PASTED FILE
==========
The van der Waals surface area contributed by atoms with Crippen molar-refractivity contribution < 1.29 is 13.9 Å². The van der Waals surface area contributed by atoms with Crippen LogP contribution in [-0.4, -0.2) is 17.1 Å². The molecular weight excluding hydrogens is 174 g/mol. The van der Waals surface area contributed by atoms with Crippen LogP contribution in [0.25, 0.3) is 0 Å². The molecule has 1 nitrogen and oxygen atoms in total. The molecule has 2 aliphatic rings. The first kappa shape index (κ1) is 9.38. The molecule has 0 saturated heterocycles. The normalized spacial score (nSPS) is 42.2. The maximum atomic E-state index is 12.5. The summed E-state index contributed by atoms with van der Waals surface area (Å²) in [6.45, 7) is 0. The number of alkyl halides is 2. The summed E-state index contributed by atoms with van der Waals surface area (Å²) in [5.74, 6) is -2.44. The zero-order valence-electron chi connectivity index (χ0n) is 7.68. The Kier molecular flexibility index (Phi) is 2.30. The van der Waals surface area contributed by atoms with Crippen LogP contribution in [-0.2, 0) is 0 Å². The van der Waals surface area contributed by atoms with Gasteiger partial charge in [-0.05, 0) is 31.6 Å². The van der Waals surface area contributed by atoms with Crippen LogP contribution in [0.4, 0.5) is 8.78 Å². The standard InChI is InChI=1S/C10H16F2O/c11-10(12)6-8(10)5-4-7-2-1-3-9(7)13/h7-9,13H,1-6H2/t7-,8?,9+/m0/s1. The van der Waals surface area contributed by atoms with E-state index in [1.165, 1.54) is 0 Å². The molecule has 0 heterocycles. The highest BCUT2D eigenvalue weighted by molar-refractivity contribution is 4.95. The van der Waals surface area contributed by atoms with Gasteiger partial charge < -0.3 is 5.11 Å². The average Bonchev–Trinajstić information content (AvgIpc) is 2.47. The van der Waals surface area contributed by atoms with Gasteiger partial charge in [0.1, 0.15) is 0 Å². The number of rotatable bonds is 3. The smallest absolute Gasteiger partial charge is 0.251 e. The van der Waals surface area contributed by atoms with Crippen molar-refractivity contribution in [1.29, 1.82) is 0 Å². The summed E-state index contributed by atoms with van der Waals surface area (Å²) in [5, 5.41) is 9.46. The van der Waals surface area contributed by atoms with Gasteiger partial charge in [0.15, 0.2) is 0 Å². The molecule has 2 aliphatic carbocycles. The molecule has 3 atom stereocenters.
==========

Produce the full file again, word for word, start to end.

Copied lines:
The van der Waals surface area contributed by atoms with Crippen molar-refractivity contribution < 1.29 is 13.9 Å². The van der Waals surface area contributed by atoms with Crippen LogP contribution in [-0.4, -0.2) is 17.1 Å². The molecular weight excluding hydrogens is 174 g/mol. The van der Waals surface area contributed by atoms with Crippen LogP contribution in [0.25, 0.3) is 0 Å². The molecule has 1 nitrogen and oxygen atoms in total. The molecule has 2 aliphatic rings. The first kappa shape index (κ1) is 9.38. The molecule has 0 saturated heterocycles. The normalized spacial score (nSPS) is 42.2. The maximum atomic E-state index is 12.5. The summed E-state index contributed by atoms with van der Waals surface area (Å²) in [6.45, 7) is 0. The number of alkyl halides is 2. The summed E-state index contributed by atoms with van der Waals surface area (Å²) in [5.74, 6) is -2.44. The zero-order valence-electron chi connectivity index (χ0n) is 7.68. The Kier molecular flexibility index (Phi) is 2.30. The van der Waals surface area contributed by atoms with Crippen LogP contribution in [-0.2, 0) is 0 Å². The van der Waals surface area contributed by atoms with Gasteiger partial charge in [-0.05, 0) is 31.6 Å². The van der Waals surface area contributed by atoms with Crippen LogP contribution in [0.4, 0.5) is 8.78 Å². The standard InChI is InChI=1S/C10H16F2O/c11-10(12)6-8(10)5-4-7-2-1-3-9(7)13/h7-9,13H,1-6H2/t7-,8?,9+/m0/s1. The van der Waals surface area contributed by atoms with E-state index in [1.165, 1.54) is 0 Å². The molecule has 0 heterocycles. The highest BCUT2D eigenvalue weighted by molar-refractivity contribution is 4.95. The van der Waals surface area contributed by atoms with Gasteiger partial charge < -0.3 is 5.11 Å². The average Bonchev–Trinajstić information content (AvgIpc) is 2.47. The van der Waals surface area contributed by atoms with Gasteiger partial charge in [0.1, 0.15) is 0 Å². The number of rotatable bonds is 3. The smallest absolute Gasteiger partial charge is 0.251 e. The van der Waals surface area contributed by atoms with Crippen molar-refractivity contribution in [1.29, 1.82) is 0 Å². The summed E-state index contributed by atoms with van der Waals surface area (Å²) in [5, 5.41) is 9.46. The van der Waals surface area contributed by atoms with Gasteiger partial charge in [0.15, 0.2) is 0 Å². The molecule has 2 aliphatic carbocycles. The molecule has 3 atom stereocenters.